From the bus, on the way back to Montreal from Quebec City. March, 2012.
Today I went to Quebec City. :) It was one of the best days I've had so far. And not in the typical touristy I-managed-to-see-a-lot-of-places accomplished sort of way. In fact, I really did take my time when we were let loose to roam around in the afternoon for about 3 hours after the formal tour ended before the tour bus driver would take us back to Montreal. I spent most of the free time eating a leisurely lunch and not very long after, taking my time with a scrumptious almond and chocolate croissant at a bakery. (I'm in love with that flavor now!) Not really what the ideal tourist should do I suppose, given such a short amount of time to see things, but I'm of the opinion that if you can't take your time to enjoy things, might as well not bother. Thus my aversion to the Louvre. Because there's no way you can finish the entire place even if you give yourself an entire day.
But I'm going on a tangent here.
On the bus ride back, I started thinking about this whole idea of traveling alone. It's something that's been on my mind for quite a while now since that's essentially what I'm doing at the moment. I'm here in Montreal for my elective for about 2 months and apart from the 5 days that my mum spent with me before my elective began, I've pretty much been doing things alone. I'm lucky to have found a really great roommate whom I think I'll be getting to know a lot better in the next month since we're planning on going for desserts and to some restaurants to get our middle eastern cuisine (we actually have similar tastes! >:D) fixes. But apart from her, there haven't been people I've been meeting to go out for meals with. Not yet at least, and I must admit, it's also in part due to my own passivity in inviting people to go out.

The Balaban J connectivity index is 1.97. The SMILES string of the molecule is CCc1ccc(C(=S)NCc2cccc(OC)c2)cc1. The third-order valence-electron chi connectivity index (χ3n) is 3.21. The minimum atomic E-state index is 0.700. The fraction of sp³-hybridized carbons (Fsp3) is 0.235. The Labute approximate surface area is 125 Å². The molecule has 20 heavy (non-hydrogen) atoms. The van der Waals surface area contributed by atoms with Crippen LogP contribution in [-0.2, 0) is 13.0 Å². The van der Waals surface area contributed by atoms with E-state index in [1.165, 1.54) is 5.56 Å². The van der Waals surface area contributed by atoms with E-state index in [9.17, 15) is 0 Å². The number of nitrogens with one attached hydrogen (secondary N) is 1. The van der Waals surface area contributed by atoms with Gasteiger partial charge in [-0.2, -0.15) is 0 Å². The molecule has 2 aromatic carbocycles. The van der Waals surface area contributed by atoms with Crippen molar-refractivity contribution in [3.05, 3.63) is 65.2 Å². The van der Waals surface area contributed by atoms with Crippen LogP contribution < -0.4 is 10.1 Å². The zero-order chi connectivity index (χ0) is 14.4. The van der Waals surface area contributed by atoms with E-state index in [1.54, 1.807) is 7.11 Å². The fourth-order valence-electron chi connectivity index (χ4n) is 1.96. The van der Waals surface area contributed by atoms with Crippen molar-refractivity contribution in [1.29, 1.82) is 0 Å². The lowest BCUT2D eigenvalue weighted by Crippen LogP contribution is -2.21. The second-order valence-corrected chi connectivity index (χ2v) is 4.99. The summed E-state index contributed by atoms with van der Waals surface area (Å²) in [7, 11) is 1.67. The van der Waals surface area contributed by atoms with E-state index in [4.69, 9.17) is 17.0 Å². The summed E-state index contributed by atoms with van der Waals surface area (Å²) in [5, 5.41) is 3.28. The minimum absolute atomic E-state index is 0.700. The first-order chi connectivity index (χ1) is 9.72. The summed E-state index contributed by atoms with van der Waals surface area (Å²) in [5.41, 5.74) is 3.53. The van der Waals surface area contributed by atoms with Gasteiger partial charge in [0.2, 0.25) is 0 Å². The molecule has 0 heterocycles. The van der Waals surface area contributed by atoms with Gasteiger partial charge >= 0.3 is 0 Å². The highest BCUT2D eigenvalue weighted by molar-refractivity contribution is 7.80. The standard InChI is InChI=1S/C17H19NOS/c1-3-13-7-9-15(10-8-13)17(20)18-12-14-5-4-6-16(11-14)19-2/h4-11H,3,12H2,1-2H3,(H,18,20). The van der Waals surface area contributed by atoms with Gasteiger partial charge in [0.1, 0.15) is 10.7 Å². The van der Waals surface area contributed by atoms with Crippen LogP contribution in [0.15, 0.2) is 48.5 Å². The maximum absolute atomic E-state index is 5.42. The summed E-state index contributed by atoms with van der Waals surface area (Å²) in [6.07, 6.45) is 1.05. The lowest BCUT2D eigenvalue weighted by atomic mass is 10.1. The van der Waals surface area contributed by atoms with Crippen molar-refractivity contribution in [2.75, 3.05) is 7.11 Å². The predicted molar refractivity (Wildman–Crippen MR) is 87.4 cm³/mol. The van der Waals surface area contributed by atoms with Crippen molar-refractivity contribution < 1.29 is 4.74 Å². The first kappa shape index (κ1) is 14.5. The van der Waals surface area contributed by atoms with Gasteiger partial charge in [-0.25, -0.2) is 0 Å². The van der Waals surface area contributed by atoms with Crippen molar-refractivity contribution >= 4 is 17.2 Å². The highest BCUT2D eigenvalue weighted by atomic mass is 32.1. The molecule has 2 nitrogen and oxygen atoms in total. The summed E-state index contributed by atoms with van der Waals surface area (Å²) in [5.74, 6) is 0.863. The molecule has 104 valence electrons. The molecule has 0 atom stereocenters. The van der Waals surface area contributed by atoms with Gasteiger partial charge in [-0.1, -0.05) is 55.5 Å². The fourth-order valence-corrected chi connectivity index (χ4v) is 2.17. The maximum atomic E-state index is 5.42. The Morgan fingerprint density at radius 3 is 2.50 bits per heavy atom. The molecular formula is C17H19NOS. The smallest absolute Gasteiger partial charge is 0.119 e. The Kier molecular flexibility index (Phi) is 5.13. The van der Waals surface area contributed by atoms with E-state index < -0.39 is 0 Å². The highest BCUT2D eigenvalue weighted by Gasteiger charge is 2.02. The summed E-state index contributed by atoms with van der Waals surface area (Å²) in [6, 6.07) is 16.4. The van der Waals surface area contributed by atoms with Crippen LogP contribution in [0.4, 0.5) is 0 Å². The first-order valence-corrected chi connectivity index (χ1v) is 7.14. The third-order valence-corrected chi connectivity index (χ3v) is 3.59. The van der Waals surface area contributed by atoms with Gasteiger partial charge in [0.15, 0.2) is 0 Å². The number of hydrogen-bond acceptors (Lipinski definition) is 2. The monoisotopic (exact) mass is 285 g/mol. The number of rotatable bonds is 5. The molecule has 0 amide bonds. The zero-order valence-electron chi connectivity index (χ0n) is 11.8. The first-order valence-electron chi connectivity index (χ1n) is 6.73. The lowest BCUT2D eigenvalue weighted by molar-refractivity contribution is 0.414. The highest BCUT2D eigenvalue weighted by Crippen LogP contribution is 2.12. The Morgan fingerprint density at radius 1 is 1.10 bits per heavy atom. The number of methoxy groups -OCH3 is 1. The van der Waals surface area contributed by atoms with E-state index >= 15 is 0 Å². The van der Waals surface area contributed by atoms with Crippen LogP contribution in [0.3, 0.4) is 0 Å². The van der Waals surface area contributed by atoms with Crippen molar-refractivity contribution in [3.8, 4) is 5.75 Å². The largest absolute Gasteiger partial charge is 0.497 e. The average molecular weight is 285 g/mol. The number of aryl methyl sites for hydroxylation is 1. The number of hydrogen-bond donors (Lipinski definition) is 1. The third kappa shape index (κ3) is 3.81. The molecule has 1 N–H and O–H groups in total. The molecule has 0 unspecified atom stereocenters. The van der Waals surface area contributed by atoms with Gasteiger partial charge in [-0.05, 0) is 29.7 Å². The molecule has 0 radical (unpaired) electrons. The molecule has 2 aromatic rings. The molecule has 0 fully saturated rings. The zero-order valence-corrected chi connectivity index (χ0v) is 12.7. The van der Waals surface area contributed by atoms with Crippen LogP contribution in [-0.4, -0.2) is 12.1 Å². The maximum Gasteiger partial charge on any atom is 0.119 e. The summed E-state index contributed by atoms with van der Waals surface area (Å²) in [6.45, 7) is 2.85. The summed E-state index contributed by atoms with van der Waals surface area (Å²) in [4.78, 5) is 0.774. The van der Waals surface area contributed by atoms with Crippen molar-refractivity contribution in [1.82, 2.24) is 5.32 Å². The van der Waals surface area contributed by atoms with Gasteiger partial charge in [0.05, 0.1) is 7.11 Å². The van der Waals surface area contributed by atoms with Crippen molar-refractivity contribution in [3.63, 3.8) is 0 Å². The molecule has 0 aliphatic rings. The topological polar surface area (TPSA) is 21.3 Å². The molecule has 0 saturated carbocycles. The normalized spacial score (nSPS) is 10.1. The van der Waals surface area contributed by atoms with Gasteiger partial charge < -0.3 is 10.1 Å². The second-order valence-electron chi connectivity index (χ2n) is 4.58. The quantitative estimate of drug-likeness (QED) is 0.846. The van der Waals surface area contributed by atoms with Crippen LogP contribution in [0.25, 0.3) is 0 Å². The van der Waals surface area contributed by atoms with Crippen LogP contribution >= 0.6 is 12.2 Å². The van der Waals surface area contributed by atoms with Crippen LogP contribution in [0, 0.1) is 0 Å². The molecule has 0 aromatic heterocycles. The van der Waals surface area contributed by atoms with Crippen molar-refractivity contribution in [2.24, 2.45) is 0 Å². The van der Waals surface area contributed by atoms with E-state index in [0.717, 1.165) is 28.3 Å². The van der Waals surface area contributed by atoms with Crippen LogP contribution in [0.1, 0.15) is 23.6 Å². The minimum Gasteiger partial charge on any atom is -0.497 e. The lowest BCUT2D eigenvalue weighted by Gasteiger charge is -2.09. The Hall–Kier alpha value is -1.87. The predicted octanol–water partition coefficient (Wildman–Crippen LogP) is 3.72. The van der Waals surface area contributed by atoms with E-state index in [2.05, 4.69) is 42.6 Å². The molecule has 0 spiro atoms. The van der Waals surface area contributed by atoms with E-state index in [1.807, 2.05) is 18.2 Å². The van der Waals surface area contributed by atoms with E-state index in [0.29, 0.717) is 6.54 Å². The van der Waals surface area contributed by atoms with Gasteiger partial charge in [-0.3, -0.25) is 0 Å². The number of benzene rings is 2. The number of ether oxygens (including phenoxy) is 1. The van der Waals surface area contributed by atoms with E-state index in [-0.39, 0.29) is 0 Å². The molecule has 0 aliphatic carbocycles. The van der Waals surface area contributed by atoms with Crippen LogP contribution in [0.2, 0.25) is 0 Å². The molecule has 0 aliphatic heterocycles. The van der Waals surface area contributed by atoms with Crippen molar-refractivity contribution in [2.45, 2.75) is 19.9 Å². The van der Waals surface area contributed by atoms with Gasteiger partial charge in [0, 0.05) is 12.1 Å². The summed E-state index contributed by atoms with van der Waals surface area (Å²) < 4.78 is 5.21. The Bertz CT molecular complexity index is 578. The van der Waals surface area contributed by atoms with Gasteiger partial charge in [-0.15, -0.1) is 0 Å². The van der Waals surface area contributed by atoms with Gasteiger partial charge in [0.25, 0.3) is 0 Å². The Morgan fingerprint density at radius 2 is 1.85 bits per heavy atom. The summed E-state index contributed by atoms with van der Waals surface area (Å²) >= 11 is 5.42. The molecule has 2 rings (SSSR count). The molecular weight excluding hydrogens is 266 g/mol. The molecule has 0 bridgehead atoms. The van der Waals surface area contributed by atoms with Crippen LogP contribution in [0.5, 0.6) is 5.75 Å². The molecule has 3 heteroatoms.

But you know what? I've really been alright by myself. :) I know some of my classmates are the sort who can never imagine traveling alone and I know this because so many of them gave the same sort of jaw-drop/surprised gawk when they asked who I was going to be in Montreal with and I cheerily replied, "No one!". For me, these past few weeks have really allowed me to know myself a lot better. Or at least, for the thoughts I've always vaguely felt inside to have really manifested to the surface in a more coherent form. There are of course, moments when I've felt this desire to be with someone I know JUST SO I can look at a familiar face, smile, laugh and chat about the incredible moment that we both experienced together. I felt it most strongly after watching a fantastic play called, The Leisure Society, in this beautiful, cosy theatre that was perfect for an intimate sort of performance. It was so good and it even included some nudity which I was surprised by (but not bothered) and would have liked to have giggled over it with somebody. So there are indeed those moments when I wish I could be with someone/ the people who mean the most to me just so I can share these incredible experiences with them.